Let V and W be vector spaces (say over the reals). There is a linear injection V∗⊗W∗→(V⊗W)∗ which sends ∑ifi⊗gi∈V∗⊗W∗ to the unique functional in (V⊗W)∗ sending v⊗w↦∑ifi(v)⋅gi(w) for all (v,w)∈V×W. In the finite dimensional case it is easy to see this is an isomorphism by comparing dimensions on both sides. I’m aware that this is not an isomorphism in the infinite-dimensional case (see Relation with the dual space in the wikipedia article on tensor products) but I must admit that I’m not sure why. Cardinal arithmetic does not seem help here and, even if it did, I would be much happier to see an explicit example of a functional in (V⊗W)∗ outside the range of this map. I’m having trouble cooking one up myself.

Added:Let me elaborate on my comment about cardinal arithmetic. Suppose that X and Y areinfinite dimensionalvector spaces over a field k. I’m confident that dim(X⊗Y)=dimX⋅dimY holds. It is clear that |X∗|=|k|dimX since we may identify a functional on X with a function from a basis for X to k. Also I think I’ve convinced myself that if dimX≥|k| then in fact |X|=dimX ie. the cardinality and dimension of a vector space agree when the dimension is larger than the cardinality of the ground field. Consequently, assuming say that |k|≤dimX≤dimY it seems we have

dim(X⊗Y)∗=|k|dimX⋅dimY=|k|dimY=dimY∗=dimX∗⋅dimY∗=dim(X∗⊗Y∗)which implies that in fact (X⊗Y)∗ and X∗⊗Y∗

areisomorphic but, rather frustratingly, the obvious map does not do the job. Did I make a mistake here? If not, is it generally true (ie without making assumptions about |k|) that there exists some isomorphism (X⊗Y)∗→X∗⊗Y∗?

**Answer**

The map is not an isomorphism because an element in X∗⊗Y∗ is a finite

sum of functionals of the form x∗⊗y∗, where x∗∈X∗ and y∗∈Y∗. However, when X and Y are infinite dimensional, not every functional on X⊗Y will be of this form.

One case to consider, which will make this clear, is the case when Y=X∗.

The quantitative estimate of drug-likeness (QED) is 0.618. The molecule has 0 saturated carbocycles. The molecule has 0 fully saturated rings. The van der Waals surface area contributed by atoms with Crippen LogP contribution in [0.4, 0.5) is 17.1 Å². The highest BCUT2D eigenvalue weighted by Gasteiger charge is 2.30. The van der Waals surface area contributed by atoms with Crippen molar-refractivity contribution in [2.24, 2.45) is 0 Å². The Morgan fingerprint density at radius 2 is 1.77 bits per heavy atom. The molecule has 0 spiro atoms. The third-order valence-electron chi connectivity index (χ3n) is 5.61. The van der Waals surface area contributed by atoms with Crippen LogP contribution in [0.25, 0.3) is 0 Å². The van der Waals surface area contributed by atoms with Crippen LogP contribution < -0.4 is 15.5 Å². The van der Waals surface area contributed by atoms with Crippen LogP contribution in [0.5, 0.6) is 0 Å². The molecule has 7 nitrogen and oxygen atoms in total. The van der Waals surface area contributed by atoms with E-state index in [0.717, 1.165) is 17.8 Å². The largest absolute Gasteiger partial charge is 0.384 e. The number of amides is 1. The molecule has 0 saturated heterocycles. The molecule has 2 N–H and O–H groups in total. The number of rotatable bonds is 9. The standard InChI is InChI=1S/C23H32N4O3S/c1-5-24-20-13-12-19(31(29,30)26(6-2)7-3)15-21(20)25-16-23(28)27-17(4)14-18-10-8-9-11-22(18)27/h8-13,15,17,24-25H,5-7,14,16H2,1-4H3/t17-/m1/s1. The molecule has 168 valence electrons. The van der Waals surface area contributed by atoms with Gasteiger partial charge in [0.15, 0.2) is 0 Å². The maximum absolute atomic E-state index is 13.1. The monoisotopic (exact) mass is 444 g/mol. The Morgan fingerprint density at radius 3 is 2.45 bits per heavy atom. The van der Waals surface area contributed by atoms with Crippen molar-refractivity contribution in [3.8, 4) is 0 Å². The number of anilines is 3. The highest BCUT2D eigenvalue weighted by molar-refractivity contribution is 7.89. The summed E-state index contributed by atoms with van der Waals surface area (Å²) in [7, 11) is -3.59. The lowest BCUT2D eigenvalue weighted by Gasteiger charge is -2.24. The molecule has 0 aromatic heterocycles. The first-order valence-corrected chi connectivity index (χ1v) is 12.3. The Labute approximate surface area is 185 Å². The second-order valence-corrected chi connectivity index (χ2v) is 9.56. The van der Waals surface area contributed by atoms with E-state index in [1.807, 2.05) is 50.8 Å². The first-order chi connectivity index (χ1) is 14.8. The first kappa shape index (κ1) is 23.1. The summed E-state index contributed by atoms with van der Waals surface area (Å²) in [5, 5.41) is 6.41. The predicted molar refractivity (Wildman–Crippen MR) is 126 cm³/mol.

There is one obvious element of (X⊗Y)∗, namely the evaluation map

which takes a tensor x⊗y to the value of the functional y on the vector x. Now one can check that this element is *not* in the image

of the map from X∗⊗Y∗.

I am going to take a little time to rewrite the preceding example in a different language, because I think that it helps illustrate what is going on.

First note that if Y=X∗, then

X⊗Y embeds into End(X)

(the space of linear operators from X to itself) as the space of finite rank linear operators (i.e. those whose image is finite dimensional). Denote

this image by FREnd(X)⊂End(X). Note that any element of FREnd(X)

has a well-defined trace (because even though the domain is infinite dimensional, the range is finite dimensional); in the tensor product

description, this is just the natural map from X⊗Y to the ground field

given by evaluation of the functionals in Y on the vectors in X.

(This is precisely the functional on X⊗Y that we considered above,

reexpressed in the language of operators.)

Replacing X by X∗ in the preceding paragraph, we see that

X∗⊗Y∗=FREnd(X∗). Note that there is a natural map

FREnd(X)→FREnd(X∗) given by mapping an endomorphism ϕ to its

transpose ϕt. (In terms of tensor products, this is the natural

map X⊗Y=X⊗X∗→X∗∗⊗X∗≅X∗⊗X∗∗=X∗⊗Y∗, the isomorphism being the canonical one which switches the

two factors.)

The map X∗⊗Y∗→(X⊗Y)∗

can then be reintrepreted as the pairing between

FREnd(X∗) and FREnd(X)∗

defined as follows:

for ϕ∈FREnd(X∗) and ψ∈FREnd(X),

⟨ϕ,ψ⟩:=trace(ϕ∘ψt).

And now we see why this map is not surjective: for example, if

ϕ is *any* endomorphism of X∗, i.e. any element of End(X∗),

then the composite ϕ∘ψt has finite rank (since ψt does),

and so trace(ϕ∘ψt) is defined.

Thus we in fact have an embedding of all of End(X∗) into FREnd(X)∗. With a little more work you can check that this latter embedding is an isomorphism. The conclusion in this case is that the embedding X∗⊗Y∗→(X⊗Y)∗ can be reinterpreted as the embedding

FREnd(X∗)→End(X∗),

which is not surjective when X∗ (or equivalently, X) is infinite dimensional, since it does not contain the identity map (for example).

Note that under the identification of End(X∗) with FREnd(X)∗,

the identity map is identified precisely with the trace on FREnd(X),

and so we get a reinterpretation of our original example, and see more clearly

what is going on: the point is that the identity endomorphism of an infinite dimensional vector space does not have finite rank.

**Attribution***Source : Link , Question Author : Mike F , Answer Author : jimmij*